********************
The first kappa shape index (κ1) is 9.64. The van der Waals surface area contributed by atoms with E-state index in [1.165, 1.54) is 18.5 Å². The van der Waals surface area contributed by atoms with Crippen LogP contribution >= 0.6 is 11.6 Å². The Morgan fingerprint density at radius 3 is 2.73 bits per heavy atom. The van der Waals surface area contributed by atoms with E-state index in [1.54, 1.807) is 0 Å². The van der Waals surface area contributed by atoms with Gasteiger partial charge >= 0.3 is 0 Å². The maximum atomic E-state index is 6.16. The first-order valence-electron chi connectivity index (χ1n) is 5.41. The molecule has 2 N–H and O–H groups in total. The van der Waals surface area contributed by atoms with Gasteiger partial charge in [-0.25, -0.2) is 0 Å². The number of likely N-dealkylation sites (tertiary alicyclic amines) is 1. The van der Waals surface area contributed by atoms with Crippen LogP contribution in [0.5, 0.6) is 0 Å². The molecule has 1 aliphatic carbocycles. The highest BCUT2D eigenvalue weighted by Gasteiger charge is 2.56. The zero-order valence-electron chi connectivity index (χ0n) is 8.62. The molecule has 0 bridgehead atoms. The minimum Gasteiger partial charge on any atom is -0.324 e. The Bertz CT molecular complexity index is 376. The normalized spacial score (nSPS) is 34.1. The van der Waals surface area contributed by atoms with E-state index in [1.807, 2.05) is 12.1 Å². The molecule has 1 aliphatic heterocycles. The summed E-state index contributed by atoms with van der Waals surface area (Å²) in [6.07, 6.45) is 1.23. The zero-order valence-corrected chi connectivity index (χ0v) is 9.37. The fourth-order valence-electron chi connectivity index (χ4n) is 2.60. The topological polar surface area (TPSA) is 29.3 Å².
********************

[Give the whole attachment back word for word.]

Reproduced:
The first kappa shape index (κ1) is 9.64. The van der Waals surface area contributed by atoms with E-state index in [1.165, 1.54) is 18.5 Å². The van der Waals surface area contributed by atoms with Crippen LogP contribution >= 0.6 is 11.6 Å². The Morgan fingerprint density at radius 3 is 2.73 bits per heavy atom. The van der Waals surface area contributed by atoms with E-state index in [1.54, 1.807) is 0 Å². The van der Waals surface area contributed by atoms with Gasteiger partial charge >= 0.3 is 0 Å². The maximum atomic E-state index is 6.16. The first-order valence-electron chi connectivity index (χ1n) is 5.41. The molecule has 2 N–H and O–H groups in total. The van der Waals surface area contributed by atoms with Gasteiger partial charge in [-0.25, -0.2) is 0 Å². The number of likely N-dealkylation sites (tertiary alicyclic amines) is 1. The van der Waals surface area contributed by atoms with Crippen LogP contribution in [0.5, 0.6) is 0 Å². The molecule has 1 aliphatic carbocycles. The highest BCUT2D eigenvalue weighted by Gasteiger charge is 2.56. The zero-order valence-electron chi connectivity index (χ0n) is 8.62. The molecule has 0 bridgehead atoms. The minimum Gasteiger partial charge on any atom is -0.324 e. The Bertz CT molecular complexity index is 376. The normalized spacial score (nSPS) is 34.1. The van der Waals surface area contributed by atoms with E-state index in [1.807, 2.05) is 12.1 Å². The molecule has 1 aliphatic heterocycles. The summed E-state index contributed by atoms with van der Waals surface area (Å²) in [6.07, 6.45) is 1.23. The zero-order valence-corrected chi connectivity index (χ0v) is 9.37. The fourth-order valence-electron chi connectivity index (χ4n) is 2.60. The topological polar surface area (TPSA) is 29.3 Å².